Kowa Genesis 22 8x22 binocular
I wouldn’t normally give compact binoculars a second look, but when Kowa launched its Genesis 22 range at last year’s Birdfair, I was impressed and curious enough to want to trial the 8x22 in field conditions.
I would like to emphasise, though, that this review is almost certainly a one-off, as compacts are as much outside the realm of mainstream birding use as binoculars with objectives that exceed 50 mm.
I discovered Kowa’s 22 mm model punches above its weight in terms of optical performance. Its small size and portability will no doubt appeal to many users, although some with large hands may struggle to operate it comfortably.
It is delightfully dinky, measuring just 65 mm in width when folded. A gently curving bridge supports two hinged magnesium alloy barrels which house the optics and which are covered in non-slip, green rubber armour. The ocular and objective sizes are the same, and the small, knurled focusing knob, though narrower than the average finger, is ergonomically positioned and offers plenty of grip. A second knurled wheel is located at the opposite end of the bridge. Little more than one third of the depth of the focusing knob, this allows single-eye focusing adjustment to be made. The wheel has an incremental scale, turns freely and is not lockable.
If you have not used a small, double-hinged binocular before then you may find it difficult getting to grips with adjusting the interpupillary distance. While some may argue it is a more flexible system, it is also more likely to move from your ideal setting and, in any case, you will need to reset it after folding the binocular up for transport.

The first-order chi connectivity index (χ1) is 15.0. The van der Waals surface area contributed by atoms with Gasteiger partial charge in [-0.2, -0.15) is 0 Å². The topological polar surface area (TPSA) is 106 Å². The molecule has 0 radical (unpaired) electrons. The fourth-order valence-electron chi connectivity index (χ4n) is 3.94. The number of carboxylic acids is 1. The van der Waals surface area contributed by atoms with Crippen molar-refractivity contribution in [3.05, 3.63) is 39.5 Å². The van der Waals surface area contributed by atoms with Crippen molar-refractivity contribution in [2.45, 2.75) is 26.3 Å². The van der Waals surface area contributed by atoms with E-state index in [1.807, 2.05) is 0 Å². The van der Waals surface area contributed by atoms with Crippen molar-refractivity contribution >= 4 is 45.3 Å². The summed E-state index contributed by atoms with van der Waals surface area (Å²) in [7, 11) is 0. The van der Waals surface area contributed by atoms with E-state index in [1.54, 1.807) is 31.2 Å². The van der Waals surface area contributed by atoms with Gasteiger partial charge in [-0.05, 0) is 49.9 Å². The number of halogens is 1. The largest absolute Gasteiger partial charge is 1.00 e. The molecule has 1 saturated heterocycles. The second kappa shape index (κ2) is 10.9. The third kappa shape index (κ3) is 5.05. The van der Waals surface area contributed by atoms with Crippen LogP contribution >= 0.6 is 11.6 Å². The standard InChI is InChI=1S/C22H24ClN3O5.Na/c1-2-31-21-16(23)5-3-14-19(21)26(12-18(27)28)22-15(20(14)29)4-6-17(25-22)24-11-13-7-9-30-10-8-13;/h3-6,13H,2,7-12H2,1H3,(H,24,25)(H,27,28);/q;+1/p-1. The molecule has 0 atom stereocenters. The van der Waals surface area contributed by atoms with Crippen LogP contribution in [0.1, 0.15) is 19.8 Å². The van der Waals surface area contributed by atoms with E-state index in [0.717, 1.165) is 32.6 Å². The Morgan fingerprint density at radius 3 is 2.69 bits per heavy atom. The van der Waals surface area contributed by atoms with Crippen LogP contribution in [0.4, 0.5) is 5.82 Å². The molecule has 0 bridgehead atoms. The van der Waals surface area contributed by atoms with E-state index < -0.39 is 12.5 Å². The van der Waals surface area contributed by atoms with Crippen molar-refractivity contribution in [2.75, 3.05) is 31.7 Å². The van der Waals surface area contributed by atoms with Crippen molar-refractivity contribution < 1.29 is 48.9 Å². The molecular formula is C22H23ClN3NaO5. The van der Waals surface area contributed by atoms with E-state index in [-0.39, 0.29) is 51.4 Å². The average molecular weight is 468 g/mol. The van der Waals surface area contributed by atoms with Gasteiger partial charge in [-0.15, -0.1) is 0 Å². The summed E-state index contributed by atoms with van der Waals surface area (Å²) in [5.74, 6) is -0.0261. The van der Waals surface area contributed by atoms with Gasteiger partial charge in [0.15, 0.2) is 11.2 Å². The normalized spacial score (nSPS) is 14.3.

The focusing wheel takes 1.5 smooth, clockwise rotations between close focus and infinity; for the former I achieved a distance of 1.2 m. There is a rather nice, ‘airy’ feel to the image, which features an impressive field of view of 131 m at 1,000 m.
According to Kowa, the Genesis 22 is the only binocular in its class to contain ED glass in its lens system. It is also waterproof and features dirt- and fluid-repellent coatings on the external glass surfaces.
For such a compact binocular, it was the image that impressed me most in my brief encounter at Birdfair. Despite the small objective size and the resultant reduced light-gathering capacity, the delivered image is surprisingly bright during average daytime viewing conditions. Against a neutral background tone, the colours are natural and vibrant, with chromatic aberration pegged to a pleasingly low level – a feature confirmed while watching displaying Common Buzzards backlit against a bright, sunny sky.
While the image is sharp across most of the field, there is a little softness readily detectable at the periphery, where there is also some noticeable curvature of field. Nevertheless, the overall result is remarkably good for this petite binocular, comparing favourably with the more traditional larger models most frequently used by birders. Be aware, however, that the resolution of the Genesis 22 will never measure up to that of larger models of the same optical specification, as the level of image detail visible to the eye is related to objective diameter – binoculars with a larger objective size will deliver a greater level of detail. The model comes with a comfortable, soft padded lanyard and a soft carry case, but my test model did not include a rainguard or objective covers.
I don’t think this is the birth of a new era in pocket optics for birding, but we may yet see this binocular to some extent parallel the recent increase in popularity of compact telescopes for overseas travellers and casual observers. Check it out if you’re looking for what may yet prove to be the ultimate in quality portable binoculars.